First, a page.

In 2001 municipalities received about $326/tonne of material recovered. In 2002 per-tonne revenues went up slightly. Municipalities keep any revenues generated from the sale of the material. Costs are estimated based on the “basket of goods” gross cost, multiplied by three per cent (representing the weight of cartons in the recycling stream). For the dairy industry this represents half a penny per fluid litre sold in the province.

The greatest change in Nova Scotia, however, is the recent introduction of two new milk packages. What was traditionally a polycoat or carton container is being replaced with one- and two-litre HDPE plastic jugs and “Tetra Tops.” Marketed by Farmers Dairy the new Tetra Tops are recycled, but with some difficulty due to their plastic tops. Surprisingly the public was outraged with the less “environmentally friendly” container. The Chronicle Herald featured two front-page stories on the Tetra Top. The issue also received press in other provinces. The price of milk in the new containers increased by five cents to cover the increased packaging costs.


In Manitoba, municipalities that choose to include dairy packaging in their curbside or drop-off program receive a financial subsidy from the Manitoba Product Stewardship Corporation (MPSC) of about $192, $152 and $128/tonne for northern and rural areas and the City of Winnipeg respectively. This represents about 80 per cent of the net system costs for the “basket of goods.” In Manitoba all funds are raised through a consumer-based two-cent eco-tax placed on all non-refillable, non-dairy beverage containers.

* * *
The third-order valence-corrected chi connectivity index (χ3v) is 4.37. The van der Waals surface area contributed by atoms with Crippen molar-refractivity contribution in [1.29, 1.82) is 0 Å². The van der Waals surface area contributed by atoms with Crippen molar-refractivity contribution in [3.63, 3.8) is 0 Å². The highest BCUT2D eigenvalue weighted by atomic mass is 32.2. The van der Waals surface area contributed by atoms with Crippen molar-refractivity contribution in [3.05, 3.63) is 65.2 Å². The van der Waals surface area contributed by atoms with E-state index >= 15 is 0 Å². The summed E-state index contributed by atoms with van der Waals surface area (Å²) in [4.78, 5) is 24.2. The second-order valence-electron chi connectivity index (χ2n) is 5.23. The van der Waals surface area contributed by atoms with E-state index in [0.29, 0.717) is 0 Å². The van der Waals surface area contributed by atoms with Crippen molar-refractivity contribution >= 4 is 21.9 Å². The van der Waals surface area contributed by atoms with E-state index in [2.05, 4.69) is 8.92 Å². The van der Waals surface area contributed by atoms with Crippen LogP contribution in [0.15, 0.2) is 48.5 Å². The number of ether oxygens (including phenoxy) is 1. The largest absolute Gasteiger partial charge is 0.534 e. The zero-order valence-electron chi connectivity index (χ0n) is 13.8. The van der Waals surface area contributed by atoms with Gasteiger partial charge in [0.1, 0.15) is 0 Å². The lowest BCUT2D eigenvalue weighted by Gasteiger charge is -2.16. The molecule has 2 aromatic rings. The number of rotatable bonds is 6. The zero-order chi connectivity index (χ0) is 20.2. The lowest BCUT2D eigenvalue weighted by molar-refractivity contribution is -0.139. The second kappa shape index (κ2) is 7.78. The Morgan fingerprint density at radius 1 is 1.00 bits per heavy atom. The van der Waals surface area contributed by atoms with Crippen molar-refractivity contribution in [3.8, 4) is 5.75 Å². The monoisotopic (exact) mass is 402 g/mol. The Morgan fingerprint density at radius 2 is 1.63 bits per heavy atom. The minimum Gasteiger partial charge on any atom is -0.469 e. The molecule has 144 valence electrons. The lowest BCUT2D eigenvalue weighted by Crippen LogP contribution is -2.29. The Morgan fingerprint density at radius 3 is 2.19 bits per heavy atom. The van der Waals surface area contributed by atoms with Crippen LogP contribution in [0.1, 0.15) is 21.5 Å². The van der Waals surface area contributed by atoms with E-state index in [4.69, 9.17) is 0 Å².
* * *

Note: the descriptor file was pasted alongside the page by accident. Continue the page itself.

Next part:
Big changes for Ontario and Quebec

For Quebec and Ontario, the future of dairy packaging recycling lies in the hands of municipal authorities. Both provinces have passed legislation that will require brand owners to help finance municipal recycling efforts to the tune of 50 per cent.

Stewardship Ontario, a new industry funding organization whose secretariat is Corporations Supporting Recycling is scheduled to begin charging brand owners and first importers of packaging sold in Ontario stewardship levies as early as summer 2003. Still in draft form, initial estimates have been determined.

Plastic film, which makes up about 70 per cent of all milk-based packaging and is recovered at a rate of 2.6 per cent, costs about $894/tonne to recover and will carry an industry levy of $100.12/tonne sold. Carton material, which makes up at least 20 per cent of milk sales and is recovered at a rate of 5.25 per cent, costs about $299/tonne to recover. It will carry a levy of $63.32/ tonne. Milk containers sold with a deposit such as two and four-litre milk jugs from Becker’s convenience stores will be exempt.

Quebec’s program is expected to levy about $25-million from brand owners of packaging and printed papers ($31-million in Ontario). The levy methodology is likely to be consistent with Ontario’s model. Quebec dairies will have some time to prepare for these new stewardship fees, as the program is unlikely to be developed until 2004.

The message is clear

The dairy industry is being forced to take responsibility for milk container recovery and recycling through two different stewardship model options.

The first is deposit return (untried with milk beverages), where, in general, the beverage industry has control over the system and costs are externalized through small visible fees to consumers. Experience has shown little resistance to container recycling fees, eco-fees or half-backs. In addition, consumers do not seem to mind the so-called “inconvenience” of returning their containers to retailers or depots. Finally, performance is consistently high, with average recovery rates ranging from 75 per cent to 85 per cent.

The other model is the shared financing scheme with municipalities. Here the dairy industry has little or no control over the system costs, and will pay directly out-of-pocket to support municipalities. Whether the recovery rate for milk packaging experiences substantial gains through a subsidized curbside system has yet to be seen.

Clarissa Morawski is principal
of CM Consulting, based in Toronto, Ontario. E-mail Clarissa at